3. If you don’t subscribe to and read Paul Luvera’s Plaintiff Trial Lawyer Tips, you should. You shouldn’t rely on me or anyone else to keep you abreast, at least if you do any plaintiff’s personal injury work. This particular entry addresses storytelling, a common theme among trial practitioners. I’d like this article and others to provide more particulars, more examples.

 

Legal Writing Potpourri #1

1. The (New) Legal Writer comments on the new edition of the Redbook (3d. Ed.). I’ve never used it, but guru Bryan Garner does, and the (New) Legal Writer is enthusiastic about its value; i.e., he’s buying.

2. A new book that I haven’t read but that looks worth exploring sometime: Sketches on Legal Style by Mark Cooney. Let me know if you read it first!

3. Legal Writing Skills blog cites an article on writing purposeful sentences. It includes examples and citation to the original article upon which it’s based. You can’t get enough of this because long, confusing sentences are endemic to legal writing. Don’t miss an opportunity to inoculate yourself.

Thinking & Imagining Like Sherlock Holmes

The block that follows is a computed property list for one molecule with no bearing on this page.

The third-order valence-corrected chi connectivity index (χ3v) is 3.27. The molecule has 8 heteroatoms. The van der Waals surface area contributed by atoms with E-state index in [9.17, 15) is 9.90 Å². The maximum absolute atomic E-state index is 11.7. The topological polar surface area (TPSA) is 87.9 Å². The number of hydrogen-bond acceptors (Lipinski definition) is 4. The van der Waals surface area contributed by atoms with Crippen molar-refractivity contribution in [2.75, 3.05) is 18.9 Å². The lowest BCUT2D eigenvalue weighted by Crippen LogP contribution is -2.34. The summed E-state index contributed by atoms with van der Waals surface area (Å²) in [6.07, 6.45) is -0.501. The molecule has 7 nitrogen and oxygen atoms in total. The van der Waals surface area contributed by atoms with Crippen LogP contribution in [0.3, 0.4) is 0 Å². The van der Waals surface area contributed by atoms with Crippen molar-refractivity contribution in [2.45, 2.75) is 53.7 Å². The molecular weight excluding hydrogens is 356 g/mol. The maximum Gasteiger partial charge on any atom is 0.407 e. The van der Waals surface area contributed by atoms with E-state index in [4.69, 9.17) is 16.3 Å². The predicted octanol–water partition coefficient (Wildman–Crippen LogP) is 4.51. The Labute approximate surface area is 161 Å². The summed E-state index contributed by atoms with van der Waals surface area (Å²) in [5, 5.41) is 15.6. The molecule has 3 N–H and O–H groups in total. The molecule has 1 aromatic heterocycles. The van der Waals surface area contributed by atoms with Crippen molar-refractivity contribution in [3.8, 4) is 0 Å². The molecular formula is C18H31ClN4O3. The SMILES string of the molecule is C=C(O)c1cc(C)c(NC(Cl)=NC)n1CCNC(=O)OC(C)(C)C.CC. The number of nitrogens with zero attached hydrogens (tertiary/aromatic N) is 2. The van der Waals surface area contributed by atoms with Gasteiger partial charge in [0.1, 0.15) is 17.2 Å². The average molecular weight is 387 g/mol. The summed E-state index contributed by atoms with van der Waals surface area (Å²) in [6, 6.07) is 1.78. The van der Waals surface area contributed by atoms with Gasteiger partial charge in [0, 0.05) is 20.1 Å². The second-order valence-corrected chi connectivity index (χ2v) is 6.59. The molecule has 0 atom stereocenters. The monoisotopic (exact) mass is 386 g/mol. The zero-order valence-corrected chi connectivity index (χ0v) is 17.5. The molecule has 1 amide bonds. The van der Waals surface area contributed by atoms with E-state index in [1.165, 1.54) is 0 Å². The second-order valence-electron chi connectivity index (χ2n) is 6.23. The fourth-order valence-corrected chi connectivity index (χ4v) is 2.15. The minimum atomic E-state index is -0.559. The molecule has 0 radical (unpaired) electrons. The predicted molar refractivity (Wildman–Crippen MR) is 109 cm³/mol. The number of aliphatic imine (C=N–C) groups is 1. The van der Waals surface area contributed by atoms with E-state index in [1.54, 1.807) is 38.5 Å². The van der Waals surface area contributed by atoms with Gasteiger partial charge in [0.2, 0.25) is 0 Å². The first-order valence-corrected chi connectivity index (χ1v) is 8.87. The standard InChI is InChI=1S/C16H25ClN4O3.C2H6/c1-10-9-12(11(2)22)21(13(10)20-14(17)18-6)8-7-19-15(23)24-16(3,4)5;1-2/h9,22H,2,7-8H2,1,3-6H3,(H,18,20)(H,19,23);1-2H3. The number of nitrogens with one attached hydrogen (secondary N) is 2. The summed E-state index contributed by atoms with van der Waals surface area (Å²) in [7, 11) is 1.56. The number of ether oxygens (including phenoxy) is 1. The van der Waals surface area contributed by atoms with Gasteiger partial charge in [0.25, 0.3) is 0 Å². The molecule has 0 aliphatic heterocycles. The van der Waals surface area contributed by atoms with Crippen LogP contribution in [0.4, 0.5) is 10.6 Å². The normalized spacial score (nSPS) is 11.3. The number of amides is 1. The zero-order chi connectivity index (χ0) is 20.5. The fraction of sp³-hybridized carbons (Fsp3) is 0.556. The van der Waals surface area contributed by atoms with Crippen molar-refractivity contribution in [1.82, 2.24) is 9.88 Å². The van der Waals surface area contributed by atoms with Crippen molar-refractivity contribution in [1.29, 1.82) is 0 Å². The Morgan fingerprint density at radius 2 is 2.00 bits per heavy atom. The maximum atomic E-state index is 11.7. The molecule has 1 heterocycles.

We lawyers, as I suspect most of the rest of the population, would like to think ourselves like Sherlock Holmes, what with our keen intellects and sharp eyes. But in fact, we are human, all to human. Holmes, as a literary creation, is most emphatically not human. But he does present an alluring ideal, and the book reviewed below suggests that we can take steps to closer approximate that ideal. If all of us were more Holmes-like in many respects (his sociopathy  a huge exception), we’d be better at whatever we do.

Was Holmes (as written by Conan Doyle) a sociopath? (Certainly as played by Benedict Cumberbatch on Sherlock.) Perhaps. In portrayals he seems at times unobservant of others, lacking as it were, a theory of mind. A major defect, but as I say, with this said, he provides a fun role model. Read the review below and then enjoy the book.

Mastermind: How to Think Like Sherlock Holmes by Maria Konnikova

  • by Stephen N. Greenleaf
  • 2 min read
  • original